Piece by jagged piece, the wreckage of the Francis Scott Key Bridge is gradually rising from the murky waters of Maryland's Patapsco River in a complex, multi-faceted salvage operation aimed at clearing the key navigational channel by the end of May.

Col. Estee Pinchasin, Commander of the U.S. Army Corps of Engineers’ Baltimore District, and part of the multi-agency unified command overseeing the effort, explains that each lift is the product of extensive planning and engineering.

With the bow of the 985-ft-long cargo vessel M/V Dali still grounded under the weight of a 5,000-ton section of the nearly 50-year-old through-truss structure it collided with in Baltimore on March 26, salvors operating from an armada of waterborne assets, ranging from tugboats to a Chesapeake 1000 floating crane, are performing an intricate operation to cut, rig and lift sections of mangled wreckage from the bottom of the riverbed. The salvage firms include Donjon Marine Co., Inc., Resolve Marine and Skanska.

Even with the availability of high-resolution side-scan sonar imagery, salvors rely on hands-on assessments from divers who themselves must be vigilant for hazards in an environment where visibility is usually little more than one foot. “Understanding if those members are in compression or tension is really critical to how the wreckage will be cut free and lifted,” Col. Pinchasin told ENR during a recent tour of the collapse site. Unless properly planned and executed, she added, cutting a segment could spark a reaction that might put cranes and operators at risk.

“With every lift that takes place, there are lessons that are being learned, and surveys to see if and how the ship is moving, if the wreckage is moving, and how it’s reacting,” she says.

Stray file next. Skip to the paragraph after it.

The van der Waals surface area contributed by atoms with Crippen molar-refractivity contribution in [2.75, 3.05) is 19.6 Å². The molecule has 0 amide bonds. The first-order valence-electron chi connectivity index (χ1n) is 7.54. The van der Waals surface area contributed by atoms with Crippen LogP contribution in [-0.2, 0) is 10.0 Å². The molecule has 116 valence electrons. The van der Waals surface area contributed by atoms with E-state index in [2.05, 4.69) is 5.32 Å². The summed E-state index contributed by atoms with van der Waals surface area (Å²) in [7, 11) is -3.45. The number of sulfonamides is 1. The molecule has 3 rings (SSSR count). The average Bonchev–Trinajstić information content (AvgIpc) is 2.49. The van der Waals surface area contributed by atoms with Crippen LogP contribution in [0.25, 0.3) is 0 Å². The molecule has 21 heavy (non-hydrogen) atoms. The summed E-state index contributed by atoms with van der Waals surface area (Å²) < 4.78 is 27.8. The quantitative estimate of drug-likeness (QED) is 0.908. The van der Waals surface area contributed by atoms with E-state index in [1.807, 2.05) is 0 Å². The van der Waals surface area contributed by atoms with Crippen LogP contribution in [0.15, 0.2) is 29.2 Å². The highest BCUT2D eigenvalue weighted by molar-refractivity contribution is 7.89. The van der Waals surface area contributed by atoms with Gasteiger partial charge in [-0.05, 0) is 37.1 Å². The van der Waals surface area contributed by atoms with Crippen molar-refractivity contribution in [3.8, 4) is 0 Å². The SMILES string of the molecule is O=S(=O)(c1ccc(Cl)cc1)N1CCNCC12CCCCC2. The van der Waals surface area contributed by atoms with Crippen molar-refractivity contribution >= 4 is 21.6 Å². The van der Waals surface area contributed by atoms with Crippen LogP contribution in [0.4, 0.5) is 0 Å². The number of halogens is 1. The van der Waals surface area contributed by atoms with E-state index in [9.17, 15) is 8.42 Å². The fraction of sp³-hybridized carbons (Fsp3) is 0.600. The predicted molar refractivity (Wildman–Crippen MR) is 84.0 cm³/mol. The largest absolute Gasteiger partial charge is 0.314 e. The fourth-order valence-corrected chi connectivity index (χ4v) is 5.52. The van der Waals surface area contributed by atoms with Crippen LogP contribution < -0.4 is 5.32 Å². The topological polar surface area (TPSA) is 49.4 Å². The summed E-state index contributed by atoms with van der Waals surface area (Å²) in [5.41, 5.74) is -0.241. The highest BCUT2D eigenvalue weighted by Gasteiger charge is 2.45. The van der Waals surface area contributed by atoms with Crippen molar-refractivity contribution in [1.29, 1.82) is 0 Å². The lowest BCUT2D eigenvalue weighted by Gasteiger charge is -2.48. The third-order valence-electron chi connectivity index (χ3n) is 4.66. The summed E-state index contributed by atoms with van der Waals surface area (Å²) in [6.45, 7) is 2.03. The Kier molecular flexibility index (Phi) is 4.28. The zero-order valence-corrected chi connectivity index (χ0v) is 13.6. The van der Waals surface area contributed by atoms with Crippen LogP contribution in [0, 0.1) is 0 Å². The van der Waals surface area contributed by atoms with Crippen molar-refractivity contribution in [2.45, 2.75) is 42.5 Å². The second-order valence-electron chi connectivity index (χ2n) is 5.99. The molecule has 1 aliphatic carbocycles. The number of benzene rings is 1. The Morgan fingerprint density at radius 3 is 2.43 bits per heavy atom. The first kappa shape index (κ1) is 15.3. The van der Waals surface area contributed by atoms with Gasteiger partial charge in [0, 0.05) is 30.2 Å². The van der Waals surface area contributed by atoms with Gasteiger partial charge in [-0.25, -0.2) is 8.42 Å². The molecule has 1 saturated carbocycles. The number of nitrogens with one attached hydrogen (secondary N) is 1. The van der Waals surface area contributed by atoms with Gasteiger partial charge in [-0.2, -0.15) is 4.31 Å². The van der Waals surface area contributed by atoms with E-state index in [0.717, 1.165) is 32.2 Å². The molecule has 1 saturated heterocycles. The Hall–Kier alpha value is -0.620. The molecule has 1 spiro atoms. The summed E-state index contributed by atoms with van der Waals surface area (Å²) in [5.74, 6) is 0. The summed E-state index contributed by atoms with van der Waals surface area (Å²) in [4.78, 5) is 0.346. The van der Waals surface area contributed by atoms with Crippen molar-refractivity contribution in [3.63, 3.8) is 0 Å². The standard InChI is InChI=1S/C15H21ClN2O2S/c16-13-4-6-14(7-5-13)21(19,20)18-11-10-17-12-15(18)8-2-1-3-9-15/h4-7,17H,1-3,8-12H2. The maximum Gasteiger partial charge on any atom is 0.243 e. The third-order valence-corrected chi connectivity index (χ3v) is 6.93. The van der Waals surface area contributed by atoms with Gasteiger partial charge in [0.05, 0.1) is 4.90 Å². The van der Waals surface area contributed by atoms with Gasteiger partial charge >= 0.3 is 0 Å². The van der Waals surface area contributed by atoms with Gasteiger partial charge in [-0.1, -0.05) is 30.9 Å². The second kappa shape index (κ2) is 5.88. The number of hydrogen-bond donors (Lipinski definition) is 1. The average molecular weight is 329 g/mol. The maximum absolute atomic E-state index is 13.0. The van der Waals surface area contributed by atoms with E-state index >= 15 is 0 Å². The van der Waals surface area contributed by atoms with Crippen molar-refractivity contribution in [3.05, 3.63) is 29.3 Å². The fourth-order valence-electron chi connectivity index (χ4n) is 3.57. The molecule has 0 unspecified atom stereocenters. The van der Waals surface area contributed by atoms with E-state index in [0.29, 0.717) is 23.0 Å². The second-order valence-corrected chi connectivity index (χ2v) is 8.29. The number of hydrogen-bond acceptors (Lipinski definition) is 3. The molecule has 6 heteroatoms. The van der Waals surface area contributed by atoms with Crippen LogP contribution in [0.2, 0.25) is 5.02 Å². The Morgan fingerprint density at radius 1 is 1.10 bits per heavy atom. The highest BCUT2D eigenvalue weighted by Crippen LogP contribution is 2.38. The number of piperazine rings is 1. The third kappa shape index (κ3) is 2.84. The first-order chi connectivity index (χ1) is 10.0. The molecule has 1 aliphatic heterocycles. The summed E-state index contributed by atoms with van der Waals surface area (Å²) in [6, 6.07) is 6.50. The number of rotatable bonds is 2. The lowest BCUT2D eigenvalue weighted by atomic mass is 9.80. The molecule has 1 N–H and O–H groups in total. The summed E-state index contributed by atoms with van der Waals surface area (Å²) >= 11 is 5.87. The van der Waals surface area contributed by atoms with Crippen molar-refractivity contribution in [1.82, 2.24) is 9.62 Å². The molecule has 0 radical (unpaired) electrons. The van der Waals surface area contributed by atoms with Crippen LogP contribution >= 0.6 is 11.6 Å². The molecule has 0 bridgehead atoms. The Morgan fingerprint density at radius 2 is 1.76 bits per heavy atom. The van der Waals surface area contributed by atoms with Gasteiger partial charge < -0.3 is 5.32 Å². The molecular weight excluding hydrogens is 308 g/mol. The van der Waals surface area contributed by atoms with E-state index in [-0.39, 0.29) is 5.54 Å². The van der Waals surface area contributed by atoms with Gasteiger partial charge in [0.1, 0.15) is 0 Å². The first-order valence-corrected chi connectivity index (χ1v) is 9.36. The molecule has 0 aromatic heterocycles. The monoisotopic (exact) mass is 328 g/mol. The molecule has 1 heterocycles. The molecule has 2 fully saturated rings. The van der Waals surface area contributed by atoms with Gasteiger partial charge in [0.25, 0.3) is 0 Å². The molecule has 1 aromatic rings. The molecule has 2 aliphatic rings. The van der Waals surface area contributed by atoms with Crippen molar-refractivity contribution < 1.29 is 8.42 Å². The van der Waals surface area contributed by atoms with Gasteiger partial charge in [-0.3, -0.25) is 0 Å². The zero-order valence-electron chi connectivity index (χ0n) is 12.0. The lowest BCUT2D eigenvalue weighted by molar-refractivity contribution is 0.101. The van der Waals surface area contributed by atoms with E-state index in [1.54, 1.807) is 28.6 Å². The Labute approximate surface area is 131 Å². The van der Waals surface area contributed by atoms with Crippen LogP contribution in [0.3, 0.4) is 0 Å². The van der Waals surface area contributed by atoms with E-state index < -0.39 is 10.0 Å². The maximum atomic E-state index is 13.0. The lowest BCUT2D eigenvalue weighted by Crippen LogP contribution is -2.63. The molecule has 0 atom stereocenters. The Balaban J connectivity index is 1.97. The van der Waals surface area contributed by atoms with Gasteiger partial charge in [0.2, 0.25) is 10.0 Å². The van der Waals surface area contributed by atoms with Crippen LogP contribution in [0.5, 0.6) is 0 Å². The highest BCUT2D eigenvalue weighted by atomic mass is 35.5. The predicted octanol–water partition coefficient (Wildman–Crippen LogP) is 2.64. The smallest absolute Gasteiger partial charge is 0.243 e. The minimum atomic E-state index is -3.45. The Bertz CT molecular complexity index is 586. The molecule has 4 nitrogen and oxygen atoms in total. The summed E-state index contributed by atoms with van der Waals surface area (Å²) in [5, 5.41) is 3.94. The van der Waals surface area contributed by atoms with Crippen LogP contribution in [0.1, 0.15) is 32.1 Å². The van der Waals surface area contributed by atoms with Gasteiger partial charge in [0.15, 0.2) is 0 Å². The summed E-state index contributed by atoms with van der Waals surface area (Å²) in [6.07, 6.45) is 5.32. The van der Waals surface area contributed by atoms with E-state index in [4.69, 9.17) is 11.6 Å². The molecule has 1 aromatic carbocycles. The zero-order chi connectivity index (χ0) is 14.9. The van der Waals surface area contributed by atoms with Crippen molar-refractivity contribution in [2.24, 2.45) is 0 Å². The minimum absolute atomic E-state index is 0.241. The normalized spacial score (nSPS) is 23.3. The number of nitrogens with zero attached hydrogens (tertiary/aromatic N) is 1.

CorpsColPinchasinKeyBridgetour.jpgCol. Estee Pinchasin, U.S. Army Corps of Engineers Baltimore district commander, spoke to reporters during a tour of the Francis Scott Key bridge collapse site April 18, 2024.
Photo by Bruce Buckey for ENR 

As sections are lifted, they are barged 1.5 nautical miles to a waterside industrial and logistics center where the components are processed and cut for eventual recycling. Lifts totaling 1,300 tons in the first three weeks of the response have marked progress toward unified command’s initial goal of establishing a 35-ft-deep, 280-ft-wide limited-access channel within the existing federal deep-draft navigation channel by the end of April.

The passage will partially restore access to the Port of Baltimore by providing a one-way traffic corridor for barge container service and some roll on/roll off vessels, which Col. Pinchasin says accounts for approximately three-quarters of the port’s traffic.

Updated Removal Plan for Grounded Ship

A strategy for freeing and removing the Dali—which has been a goal from the outset of the response effort—has proven to be more complicated than expected.

“Initially we thought we would cut off that portion that was sitting on top of the vessel and lower it to the floor of the riverbed,” Col. Pinchasin says. “But we realized that it wouldn’t be safe and had too much uncertainty.”

The plan now calls for removing dozens of the Dali’s 4,700 containers from the vessel’s bow to make way for constructing a staging area from which large truss sections will be cut in sequence along with a delicate vessel refloating process. This will allow the Dali to be towed back to the Port of Baltimore and the remainder of the bridge debris to be removed.

Though no overall cost for the operation has been announced, Col. Pinchasin says the effort has so far tracked with the salvors’ initial estimates. She also credits the unified command structure for the remarkable progress made since the collision, enabling the agencies to share expertise and information and to craft “a very well thought-out plan that is continually refined and improved by the best salvage experts that we have in our country.”

Overshadowing the effort, Col. Pinchasin says, is the knowledge that two workers who were part of an eight-person crew performing concrete repairs on the main span when the collision occurred remain missing. A protocol for halting work in certain areas has twice been used to recover victim remains.

“It’s something we’ve planned for,” she says. “The human factor is key across everyone [in the effort]."